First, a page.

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A US-Irish view on cancer research collaboration

The ECOG-ACRIN Cancer Research Group is one of the leading international cancer research groups and its aim is to reduce the burden of cancer and improve the quality-of-life and survival of cancer patients.

Its research spans the cancer care pathway through studies of prevention, early detection, diagnosis, treatment, patient-centred outcomes and associated correlative science, including the development of cancer-related biomarkers

It has nearly 1,100 member institutions in the US and around the world, including Cancer Trials Ireland, with approximately 12,000 physicians, translational scientists, and associated research professionals involved in group research.

Leading US oncologist Prof Peter O’Dwyer, who was born in Ireland and educated in Trinity College Dublin, is the incoming co-Chair of ECOG-ACRIN. Addressing a recent Cancer Trials Ireland DSSG scientific meeting, entitled ‘21 years of cancer trials in Ireland – What’s next?, he outlined the history, current research work and future priorities of the group.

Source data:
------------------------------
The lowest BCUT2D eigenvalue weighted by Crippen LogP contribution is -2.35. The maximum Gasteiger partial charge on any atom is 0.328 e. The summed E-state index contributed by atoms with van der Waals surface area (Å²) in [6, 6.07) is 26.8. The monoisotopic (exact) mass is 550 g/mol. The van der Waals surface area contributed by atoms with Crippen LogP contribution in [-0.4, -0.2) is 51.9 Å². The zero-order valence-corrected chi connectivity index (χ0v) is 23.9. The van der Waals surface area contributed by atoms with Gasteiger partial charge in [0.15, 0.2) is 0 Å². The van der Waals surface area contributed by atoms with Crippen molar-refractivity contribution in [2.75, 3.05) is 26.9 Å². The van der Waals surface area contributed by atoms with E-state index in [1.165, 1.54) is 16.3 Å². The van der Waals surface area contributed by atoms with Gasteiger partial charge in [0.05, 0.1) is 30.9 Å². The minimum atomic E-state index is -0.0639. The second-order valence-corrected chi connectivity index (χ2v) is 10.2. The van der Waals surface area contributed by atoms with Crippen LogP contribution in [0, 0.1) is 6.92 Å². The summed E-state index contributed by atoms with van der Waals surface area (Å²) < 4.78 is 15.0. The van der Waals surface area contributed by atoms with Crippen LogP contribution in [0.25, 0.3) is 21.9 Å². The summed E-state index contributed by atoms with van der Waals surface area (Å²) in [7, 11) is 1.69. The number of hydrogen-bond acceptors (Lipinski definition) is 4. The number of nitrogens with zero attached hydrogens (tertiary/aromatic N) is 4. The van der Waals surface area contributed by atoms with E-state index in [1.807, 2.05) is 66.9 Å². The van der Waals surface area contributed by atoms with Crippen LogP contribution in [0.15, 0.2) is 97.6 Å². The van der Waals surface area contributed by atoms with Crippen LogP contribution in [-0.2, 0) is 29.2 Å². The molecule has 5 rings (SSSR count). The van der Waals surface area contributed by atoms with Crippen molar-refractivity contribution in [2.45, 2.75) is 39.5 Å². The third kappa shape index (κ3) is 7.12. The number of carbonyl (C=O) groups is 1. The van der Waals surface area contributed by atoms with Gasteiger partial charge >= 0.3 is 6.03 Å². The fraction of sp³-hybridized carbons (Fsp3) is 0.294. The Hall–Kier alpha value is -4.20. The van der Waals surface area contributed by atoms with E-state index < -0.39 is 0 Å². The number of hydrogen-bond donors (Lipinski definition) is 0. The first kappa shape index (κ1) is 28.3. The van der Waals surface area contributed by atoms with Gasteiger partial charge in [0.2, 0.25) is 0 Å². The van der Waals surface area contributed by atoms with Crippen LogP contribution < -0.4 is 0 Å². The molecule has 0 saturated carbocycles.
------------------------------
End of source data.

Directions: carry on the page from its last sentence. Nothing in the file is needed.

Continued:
Prof O’Dwyer explained that the history of cancer co-operative groups “actually parallel the history of cancer treatment right back to when Sidney Farber treated ALL [acute lymphoblastic leukaemia] patients with methotrexate” [US Paediatric Pathologist Farber became known as the father of chemotherapy and his landmark results were published in the New England Journal of Medicine (NEJM) in 1948].